Recycling Cardboard in the Garden

Hubby and I have been moved into our new house for almost four weeks now, and I ran into the problem of what to do with all those empty moving boxes. Yes, I could just fill up the truck and take them to the county recycling center, but why let them have all the fun?


I managed to find a use for the cardboard that solved several problems at once. First, I had a ton of cardboard, much of which was no longer usable for moving or storage, since they had also helped my grandfather move a year earlier and were showing more than just a little wear-and-tear. I couldn’t just give them away to someone else who was moving. Also, since we closed six weeks later than originally planned, and the sellers moved out on the date originally planned, there was a six week period where the lawn was not mowed. In July. During the rainy season. We did ask the sellers to mow the lawn (all three acres of it) before the closing, and they did, but we didn’t think to ask them to rake up all the thatch.

Needless to say, while I was inside cleaning and painting like mad to meet the move-in-day deadline, poor Hubby was outside raking up a 2” thick later of thatch that would have killed the lawn if not removed quickly. In July. During the humidity season. Poor guy.

I identified an area suitable for a veggie garden and had Hubby toss all the thatch in that general area to be composted. It turned out to be quite a pile! About two weeks after moving in most of the unpacking had been done and we turned our attention to the garden. We fenced in the area to make it chicken-proof and I spent some time removing all the tape from the empty moving boxes.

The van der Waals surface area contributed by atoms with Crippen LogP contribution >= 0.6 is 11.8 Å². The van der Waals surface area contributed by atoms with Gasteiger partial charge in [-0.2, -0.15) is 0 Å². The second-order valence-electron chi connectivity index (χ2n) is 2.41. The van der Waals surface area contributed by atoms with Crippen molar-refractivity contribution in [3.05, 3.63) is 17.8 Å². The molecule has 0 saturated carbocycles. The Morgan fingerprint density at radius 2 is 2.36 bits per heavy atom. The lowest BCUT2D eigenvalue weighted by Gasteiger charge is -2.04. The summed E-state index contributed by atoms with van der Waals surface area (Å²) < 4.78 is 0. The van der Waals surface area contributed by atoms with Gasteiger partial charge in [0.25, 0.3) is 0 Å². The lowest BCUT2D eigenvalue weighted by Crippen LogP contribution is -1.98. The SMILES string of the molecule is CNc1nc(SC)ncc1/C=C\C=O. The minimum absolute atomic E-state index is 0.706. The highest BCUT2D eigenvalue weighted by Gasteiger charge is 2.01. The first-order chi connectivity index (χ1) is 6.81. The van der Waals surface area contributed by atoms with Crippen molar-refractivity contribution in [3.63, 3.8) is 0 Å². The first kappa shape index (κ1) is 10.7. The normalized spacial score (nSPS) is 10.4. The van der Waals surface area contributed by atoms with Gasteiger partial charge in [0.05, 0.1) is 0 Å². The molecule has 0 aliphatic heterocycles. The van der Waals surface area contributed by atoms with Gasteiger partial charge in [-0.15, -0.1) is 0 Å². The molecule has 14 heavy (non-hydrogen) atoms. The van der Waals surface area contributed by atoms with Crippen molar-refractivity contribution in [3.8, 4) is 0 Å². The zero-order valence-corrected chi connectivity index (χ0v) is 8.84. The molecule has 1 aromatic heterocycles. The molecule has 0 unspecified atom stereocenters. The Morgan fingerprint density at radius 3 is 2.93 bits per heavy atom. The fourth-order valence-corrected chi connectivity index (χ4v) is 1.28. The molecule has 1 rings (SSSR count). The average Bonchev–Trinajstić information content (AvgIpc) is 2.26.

Cardboard 1

First I layered the cardboard two layers thick and then covered it with about 8” of thatch, starting around the edges and moving my way toward the center where the Giant Pile of Thatch was. The beauty of this is that the cardboard and thatch will kill the lawn underneath so I don’t have to kill myself tilling next year, and the cardboard and grass will all compost down by spring, enriching the soil in my new garden! As an added bonus, I don’t have to haul all those boxes to the dump, so I save gas and labor. How green can you get?

Cardboard 2

This is as far as I’ve gotten so far–I ran out of cardboard! Guess it’s time to unpack the rest of my boxes. I’ve brought my strawberries from my old house and the one lonely tomato that didn’t get root bound and die in the extra six weeks it took to close. The containers will just sit on top of the thatch and I put the tomato in the ground, using cardboard and thatch as mulch. This is a fairly small garden, 16’ X 16’ or so, but it will do for the next few years until we start on the raised garden box project in another area of the yard. I also plan on using this cardboard method in a large flower bed in the front yard which has become overgrown–I doubt I’ll have time this year to bother with planting any flowers, so why not make it easier on myself in the spring? You can bet the county won’t be getting any more of my cardboard now that I’ve found a use for it!  I can forsee myself hoarding a year’s worth of cardboard in a shed somewhere just waiting for fall so I can lay it all out in my planting areas!

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One Response to Recycling Cardboard in the Garden

  1. craftymadre says:

    I used cardboard last time I made a flower bed. It was super easy, although a couple years later I do have some weeding to do. It’s certainly a lot more environmentally friendly than buying weed barrier and mulch. I have to remember to use my lawnmower bag at the end of the summer to help put my garden down.

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